At the heart of these stories, as with all the best of Lovecraft’s work, is the belief that the Earth was once inhabited by powerful and evil gods, just waiting for the chance to recolonise their planet. Cthulhu is one such god, lurking deep beneath the sea until called into being by cult followers who – like all humans – know not what they do. It is because of these dark, mythic tales with their terrified awareness of the limits of Man’s knowledge, that H.P. Lovecraft is one of the most influential American writers.
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Probably the largest problem I had with this pairing. He was so keen on providing emphasis and really trying to sell the academic sentiment that it felt like a public speaker reading rather than someone trying to convey a mood of eerie atmosphere I was hoping for in a horror story.
Maybe it's just me or maybe that's just how Lovecraft is, and, while I could understand the decision to choose such a narrator to highlight a classical pillar of horror fiction, it's exhausting to listen to and it's only 3 hours long. Eitherway, he ruined it for me. Sorry to the guy cause he didn't do a bad job, it was just a bad mix.
Thanks for the daily deals. I enjoy them immensely.
All I got to say is that as soon as I saw this as a daily Deal .... I came
This is clearly a classic of the horror / sci-fi genre but it did not age well to my ear. Not only is the story itself incredible knowing what we do today, but they way the story plays out to stereotypes and prejudice is disturbing. Characters who have physical or mental features different than the "normal" are mistrusted and treated with fear. In all cases that fear is well placed - as if simply being an albino or having large hairy hands makes you much more likely to murder your family.
That said, this is an author who broke fresh ground and inspired many well respected authors of the last several decades. In that context, it is worth reading (or listening to) for the foundation Lovecraft establishes.
The narrator is excellent for this book.
Lovecraft's antiquated views on race and class remain unpleasant to experience, but he's one of the leaders of weird fiction. It's hard to imagine what modern storytelling, especially horror, would be like without this man so afraid of the world that he could write of the terror of an alien hue.
Roberts does a great job of giving voice to the insensate fear of these characters, and manages the consonant-heavy mutterings of beings outside our time and space with aplomb.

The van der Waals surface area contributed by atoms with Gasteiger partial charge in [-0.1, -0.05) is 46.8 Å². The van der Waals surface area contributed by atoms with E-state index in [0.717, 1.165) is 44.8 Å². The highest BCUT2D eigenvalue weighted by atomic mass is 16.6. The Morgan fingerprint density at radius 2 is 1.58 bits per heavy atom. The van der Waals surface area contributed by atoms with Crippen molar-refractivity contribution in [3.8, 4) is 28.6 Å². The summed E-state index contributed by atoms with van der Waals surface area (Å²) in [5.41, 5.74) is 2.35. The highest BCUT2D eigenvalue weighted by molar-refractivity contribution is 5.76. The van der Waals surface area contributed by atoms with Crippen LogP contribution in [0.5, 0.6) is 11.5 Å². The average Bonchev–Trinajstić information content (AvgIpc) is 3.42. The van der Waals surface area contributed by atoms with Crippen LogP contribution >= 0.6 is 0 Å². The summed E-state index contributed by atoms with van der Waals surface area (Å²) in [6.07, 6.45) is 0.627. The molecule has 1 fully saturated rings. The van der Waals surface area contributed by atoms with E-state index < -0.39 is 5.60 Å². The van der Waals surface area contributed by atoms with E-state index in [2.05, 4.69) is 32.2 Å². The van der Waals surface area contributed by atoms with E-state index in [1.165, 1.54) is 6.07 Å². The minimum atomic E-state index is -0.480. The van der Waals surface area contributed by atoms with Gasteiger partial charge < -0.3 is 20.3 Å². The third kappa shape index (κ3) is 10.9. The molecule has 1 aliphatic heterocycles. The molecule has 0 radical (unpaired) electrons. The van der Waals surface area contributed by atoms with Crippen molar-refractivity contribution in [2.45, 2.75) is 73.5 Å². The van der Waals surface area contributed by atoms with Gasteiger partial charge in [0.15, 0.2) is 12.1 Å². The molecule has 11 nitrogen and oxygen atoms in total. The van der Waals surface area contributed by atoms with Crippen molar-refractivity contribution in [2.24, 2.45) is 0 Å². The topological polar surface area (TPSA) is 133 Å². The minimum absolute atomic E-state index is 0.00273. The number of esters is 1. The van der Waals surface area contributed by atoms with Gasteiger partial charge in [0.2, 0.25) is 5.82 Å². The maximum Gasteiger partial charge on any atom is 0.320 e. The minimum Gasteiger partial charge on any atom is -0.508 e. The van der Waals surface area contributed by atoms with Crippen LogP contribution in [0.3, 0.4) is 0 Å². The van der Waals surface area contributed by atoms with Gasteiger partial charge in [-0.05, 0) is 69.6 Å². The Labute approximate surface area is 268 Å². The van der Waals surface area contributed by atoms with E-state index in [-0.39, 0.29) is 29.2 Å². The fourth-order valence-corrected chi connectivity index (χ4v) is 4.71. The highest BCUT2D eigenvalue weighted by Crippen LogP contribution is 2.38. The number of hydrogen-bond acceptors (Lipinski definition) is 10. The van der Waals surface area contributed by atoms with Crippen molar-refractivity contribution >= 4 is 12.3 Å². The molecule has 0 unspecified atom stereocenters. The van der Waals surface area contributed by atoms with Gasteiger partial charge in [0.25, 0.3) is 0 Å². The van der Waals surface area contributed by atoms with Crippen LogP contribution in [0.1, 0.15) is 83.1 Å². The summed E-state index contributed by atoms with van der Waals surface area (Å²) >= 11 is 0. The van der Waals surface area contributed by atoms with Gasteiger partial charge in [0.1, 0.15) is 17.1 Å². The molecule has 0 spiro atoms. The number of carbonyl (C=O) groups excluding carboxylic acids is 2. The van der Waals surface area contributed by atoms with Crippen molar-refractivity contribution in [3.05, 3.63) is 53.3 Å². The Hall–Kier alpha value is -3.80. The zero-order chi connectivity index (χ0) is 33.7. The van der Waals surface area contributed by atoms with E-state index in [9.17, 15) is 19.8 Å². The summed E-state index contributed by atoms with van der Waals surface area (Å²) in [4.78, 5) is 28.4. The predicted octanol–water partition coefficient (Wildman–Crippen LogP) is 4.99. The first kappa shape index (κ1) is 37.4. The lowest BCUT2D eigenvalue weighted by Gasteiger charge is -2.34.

Every October I get a new set of books for Halloween. This was the best. So glad I saved it for last.
I thought this would be different. I kept waiting for scary, spine tingling, just flat. I will try reading more about the author. It just didn't grab me. Blaspheme I know.
Only one of the four short stories was worth listening to, "The Horror of Dunnage (spelling?). The story was complex and alluring while the other three were drearily simple and pointless.
The other three stories lacked suspense and character development. The stories compare best to a B-rated horror movie or Sci-Fi Channel Original.
The diction is elaborate and non contemporary. I believe the stories are great for building or strengthening vocabulary. Otherwise, the wordiness is painful.
The narrator is painfully emphatic. The stories might be much better if I read them on paper. I do not believe they were meant for oral presentation--at least, not with the level of dramatization found here.
About the Reviewer:
Education: B.S. Chemistry
Sexual Orientation: Gay
I've read these stories in print form before but it was really lovely to have the stories read to me with this audiobook.
For new listeners, as usual a Lovecraft story usually comes with a side of racist overtones. Despite this Lovecraft is a painter with words and is very skilled creating creepy atmospheres. Good read if you are a horror fan!
William Roberts' reading of the last four chapters of "The Dunwich Horror" is better than Wayne June's. There, I've said it. I compare every narration of Lovecraft to June's and Roberts and Branson Pinchot have been the only readers to approach his level, at least to my ears. And now Roberts has surpassed June for one segment. His reading of "The Call of Cthuhu" and "Dagon" gives me new interpretations to enjoy. His reading of "The Hound" is the only one I've heard, and the break in his character's voice when he finally saw what was on his trail moved me. A splendid version, very well done.
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